Pine Bluffs school board member: ‘I think they’re prepared to have sick kids’


CHEYENNE — In response to nearly 10 percent of students in Laramie County School District 2 being quarantined after the first week of school, as well as nine staff members, the district's Board of Trustees held a special meeting Monday night that lasted more than three hours.

New Superintendent Justin Pierantoni asked for a change in protocols and welcomed Kathy Emmons, executive director of the Cheyenne-Laramie County Health Department, and Dr. Stan Hartman, the county's health officer, to answer any questions or concerns for the board.

All three were met with skepticism.

Pierantoni addressed students, parents and teachers present at the beginning of the meeting, saying he didn’t expect to be back in front of the board so soon after the original protocol conversation in early August.

“I’ve set two goals when it comes to setting up our return-to-school plans,” he said. “The first one is to provide a safe environment for all students to participate, and then the second is to use multiple strategies and approaches to maintain student and staff attendance.”

For the 2021-22 school year, LCSD2 made no requirements for masks, not even a minimum requirement on buses, like in LCSD1. Social distancing, recommended mask usage and sanitation were all part of the plan – but now Pierantoni is asking for reconsideration.

He said he is calling for “strategic masking.”

This would require students to wear masks on the bus, which was the source of 33 student quarantines last week in LCSD2, as well as on Mondays and Tuesdays after students return from the weekend. On longer breaks, like the upcoming Labor Day weekend, students would have to wear masks for the entire four-day school week.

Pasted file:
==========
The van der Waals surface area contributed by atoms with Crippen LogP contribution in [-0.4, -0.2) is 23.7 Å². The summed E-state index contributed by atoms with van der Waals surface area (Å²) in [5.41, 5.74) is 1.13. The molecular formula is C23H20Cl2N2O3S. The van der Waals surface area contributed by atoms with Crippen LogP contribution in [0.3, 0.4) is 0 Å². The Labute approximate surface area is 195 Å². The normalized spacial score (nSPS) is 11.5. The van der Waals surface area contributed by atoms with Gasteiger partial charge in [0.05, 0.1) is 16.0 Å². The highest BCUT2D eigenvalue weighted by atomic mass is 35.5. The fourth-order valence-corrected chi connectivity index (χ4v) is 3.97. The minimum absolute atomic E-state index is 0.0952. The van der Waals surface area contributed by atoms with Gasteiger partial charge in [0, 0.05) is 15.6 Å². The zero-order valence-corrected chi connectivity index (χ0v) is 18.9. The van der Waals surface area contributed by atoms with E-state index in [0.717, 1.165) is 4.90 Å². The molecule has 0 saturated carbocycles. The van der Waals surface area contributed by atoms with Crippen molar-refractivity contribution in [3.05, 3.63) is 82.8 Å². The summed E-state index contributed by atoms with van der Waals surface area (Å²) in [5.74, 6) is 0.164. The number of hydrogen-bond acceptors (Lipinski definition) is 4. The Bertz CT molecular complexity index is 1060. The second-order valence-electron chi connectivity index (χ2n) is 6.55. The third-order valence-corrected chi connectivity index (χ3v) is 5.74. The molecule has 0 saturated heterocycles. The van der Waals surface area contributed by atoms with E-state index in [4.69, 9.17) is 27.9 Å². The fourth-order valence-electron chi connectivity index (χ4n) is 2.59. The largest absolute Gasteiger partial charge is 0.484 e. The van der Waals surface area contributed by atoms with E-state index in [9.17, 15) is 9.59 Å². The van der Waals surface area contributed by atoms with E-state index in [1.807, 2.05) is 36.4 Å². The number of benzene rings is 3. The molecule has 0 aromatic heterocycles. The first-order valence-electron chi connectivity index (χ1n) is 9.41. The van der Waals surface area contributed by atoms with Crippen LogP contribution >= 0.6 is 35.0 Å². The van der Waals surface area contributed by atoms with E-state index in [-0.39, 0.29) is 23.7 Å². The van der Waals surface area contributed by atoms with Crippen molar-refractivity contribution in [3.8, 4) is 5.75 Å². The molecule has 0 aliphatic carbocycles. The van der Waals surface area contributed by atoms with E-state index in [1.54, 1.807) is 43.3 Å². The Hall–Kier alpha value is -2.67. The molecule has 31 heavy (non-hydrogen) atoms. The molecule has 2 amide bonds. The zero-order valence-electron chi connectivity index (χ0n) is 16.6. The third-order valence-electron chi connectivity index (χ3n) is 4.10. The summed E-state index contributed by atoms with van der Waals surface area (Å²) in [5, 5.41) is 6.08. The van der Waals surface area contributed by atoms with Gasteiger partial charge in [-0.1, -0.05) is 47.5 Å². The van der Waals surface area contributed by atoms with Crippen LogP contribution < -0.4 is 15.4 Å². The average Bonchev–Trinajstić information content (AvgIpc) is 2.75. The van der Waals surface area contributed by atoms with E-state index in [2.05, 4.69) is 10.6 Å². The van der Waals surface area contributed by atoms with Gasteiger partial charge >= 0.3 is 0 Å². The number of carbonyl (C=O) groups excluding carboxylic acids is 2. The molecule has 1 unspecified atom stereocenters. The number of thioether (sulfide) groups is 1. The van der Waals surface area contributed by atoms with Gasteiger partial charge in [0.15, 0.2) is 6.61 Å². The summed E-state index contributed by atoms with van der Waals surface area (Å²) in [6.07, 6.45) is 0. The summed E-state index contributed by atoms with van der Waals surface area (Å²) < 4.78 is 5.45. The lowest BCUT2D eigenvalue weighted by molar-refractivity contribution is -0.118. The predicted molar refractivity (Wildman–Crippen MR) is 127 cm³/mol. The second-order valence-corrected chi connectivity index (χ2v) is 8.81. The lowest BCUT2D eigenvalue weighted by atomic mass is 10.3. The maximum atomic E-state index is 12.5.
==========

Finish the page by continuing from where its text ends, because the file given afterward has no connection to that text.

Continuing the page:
He said it would give them the time to get over the incubation period, have COVID-19 tests come back over the weekend and put fewer students at risk due to unknowing spread.

“I’d like the board to entertain and hopefully discuss the idea of using masking not as a punishment, but more as a proactive strategy that’s in our tool belt,” he said.

He told the board that 50 out of the 99 students in quarantine would not be out of school for 10 days if strategic masking had been in place.

Pierantoni said this request for a masking protocol does come with one goal in mind – to end it. He told the board that if they approved a strategic masking protocol, it would be rescinded after the school district managed two weeks without any infections or quarantines.

Board members asked him where the two-week marker came from, and Pierantoni said since the standard quarantine period is two weeks, it would help him feel they had run the course of a possible exposure.